When I started researching Oaxaca, the first thing that caught my eye was the city’s expansive and renowned ethnobotanical garden, or Jardín Etnobotánico.
Oaxaca is one of Mexico’s most biologically diverse states. Given its subtropical climate, I was excited to see the wide and colorful variety of flowers, trees, and especially succulents that populate the space.
The Jardín Etnobotánico focuses not only on the plants themselves, but on their relationship with the people of Oaxaca and their integral role in local cuisine, art and culture.
It’s hard to imagine now, but the garden almost didn’t happen. The space was originally part of a monastery and was then utilized by the army for more than a century. In 1994 the army relocated their barracks and there were proposals to construct a hotel and parking lot in their place. (Cue Joni Mitchell!) An advocacy group lobbied for the protection of the land, aiming to create a space celebrating local culture and nature – and they won.
Phew! Learn more about the garden’s history here.
Unlike many botanical gardens, this one is only accessible via guided tour, which has pros and cons.
Given its size and mission, it’s definitely helpful having an expert show you around the space. There is no signage, so the guide’s explanations and stories provide a more comprehensive experience than you would have on your own.
Access by tour only also ensures the garden’s safety. Tours became a requirement after issues with vandalism and plant theft.
On the other hand, fitting a tour into your schedule may be tricky.
English tours are only available at 11 am on Tuesdays, Thursdays and Saturdays ($100 MXN). French tours are given on Tuesdays at 5 pm ($100 MXN). Tours in German are given on Wednesdays at 5 pm ($100 MXN).
Spanish tours are available Monday through Saturday at 10 am, noon and 5 pm ($50 MXN).
The guided tour in English lasts two hours. The 11 am start time means spending one of the hottest parts of the day in an open space with little to no shade. I was completely exhausted by the end of it due to the heat, which I quickly learned is no joke in Oaxaca!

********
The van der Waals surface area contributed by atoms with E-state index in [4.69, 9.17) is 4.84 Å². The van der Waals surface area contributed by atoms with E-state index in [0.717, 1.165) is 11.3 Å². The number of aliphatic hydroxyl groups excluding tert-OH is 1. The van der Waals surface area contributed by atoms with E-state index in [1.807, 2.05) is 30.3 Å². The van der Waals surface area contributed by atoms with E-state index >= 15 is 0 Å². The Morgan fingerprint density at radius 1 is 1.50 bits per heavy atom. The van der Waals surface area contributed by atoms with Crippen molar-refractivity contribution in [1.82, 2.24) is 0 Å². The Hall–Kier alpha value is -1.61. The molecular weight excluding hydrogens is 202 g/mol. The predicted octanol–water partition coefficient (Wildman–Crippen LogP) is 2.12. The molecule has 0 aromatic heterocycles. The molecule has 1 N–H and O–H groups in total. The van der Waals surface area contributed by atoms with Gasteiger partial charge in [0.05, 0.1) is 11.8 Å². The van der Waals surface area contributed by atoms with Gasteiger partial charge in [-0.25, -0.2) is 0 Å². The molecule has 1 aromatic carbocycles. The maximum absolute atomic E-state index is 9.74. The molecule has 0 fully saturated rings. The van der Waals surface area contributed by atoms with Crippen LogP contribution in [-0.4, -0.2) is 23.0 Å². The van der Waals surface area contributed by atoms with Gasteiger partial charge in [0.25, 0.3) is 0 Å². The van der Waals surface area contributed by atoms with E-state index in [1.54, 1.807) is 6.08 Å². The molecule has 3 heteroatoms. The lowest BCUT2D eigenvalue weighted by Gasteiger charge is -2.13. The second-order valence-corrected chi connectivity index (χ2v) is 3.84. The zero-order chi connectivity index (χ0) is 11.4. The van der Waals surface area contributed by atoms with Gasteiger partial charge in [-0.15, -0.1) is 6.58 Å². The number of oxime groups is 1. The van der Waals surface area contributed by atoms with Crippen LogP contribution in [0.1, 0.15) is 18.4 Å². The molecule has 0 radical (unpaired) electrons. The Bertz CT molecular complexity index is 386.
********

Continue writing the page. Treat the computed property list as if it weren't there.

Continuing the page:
My Photo Feature series focuses less on words and more on images. See more here.
While exploring at your leisure without a tour might be preferable, I wouldn’t let the guided visit deter you from seeing this incredible space. It’s truly beautiful and the tour is a great opportunity to learn about how the region’s communities have interacted with plant life for countless generations, using it for medicine, fabric dye, food and drink, and more.
Just make sure you bring a sun hat and plenty of water. I definitely didn’t have enough with me! The office also has umbrellas you can carry with you for even more shade.
While you’re in the area…
Not only are the gardens themselves stunning, but they’re also in a super convenient location. You’ll find them in the heart of the city center, right next door to the Museo de las Culturas de Oaxaca – a former monastery that now houses the city’s impressive cultural center – and the popular, gold leaf-laden Templo de Santo Domingo de Guzmán.
The adjacent plaza is a popular meeting point along the Andador de Macedonia Alcalá, the major pedestrian street in the city.
Unsurprisingly, the area is buzzing throughout the day and night with activity from street food vendors, souvenir stands, bars and restaurants, so this is a great part of Oaxaca to spend time in.
If you’re unsure of committing to a tour but are still interested in seeing the space, you’re not out of luck. The Museo de las Culturas de Oaxaca (mentioned above) offers picture-perfect views over the garden from its exhibit halls.
Another option: if you speak any Spanish at all, or if your priority is more to see the plants than to hear about them, consider taking the Spanish tour. It’s cheaper and will be easier to fit into your plans. Plus, it only lasts one hour instead of two, so the heat won’t be as challenging.
One last tip: refuel post-tour at Oaxaca En Una Taza, a great coffee and chocolate shop just outside the entrance of the garden.
Do you like visiting botanical gardens on your travels or are they not really your thing? Have you ever visited the one in Oaxaca? Let me know all your thoughts below!
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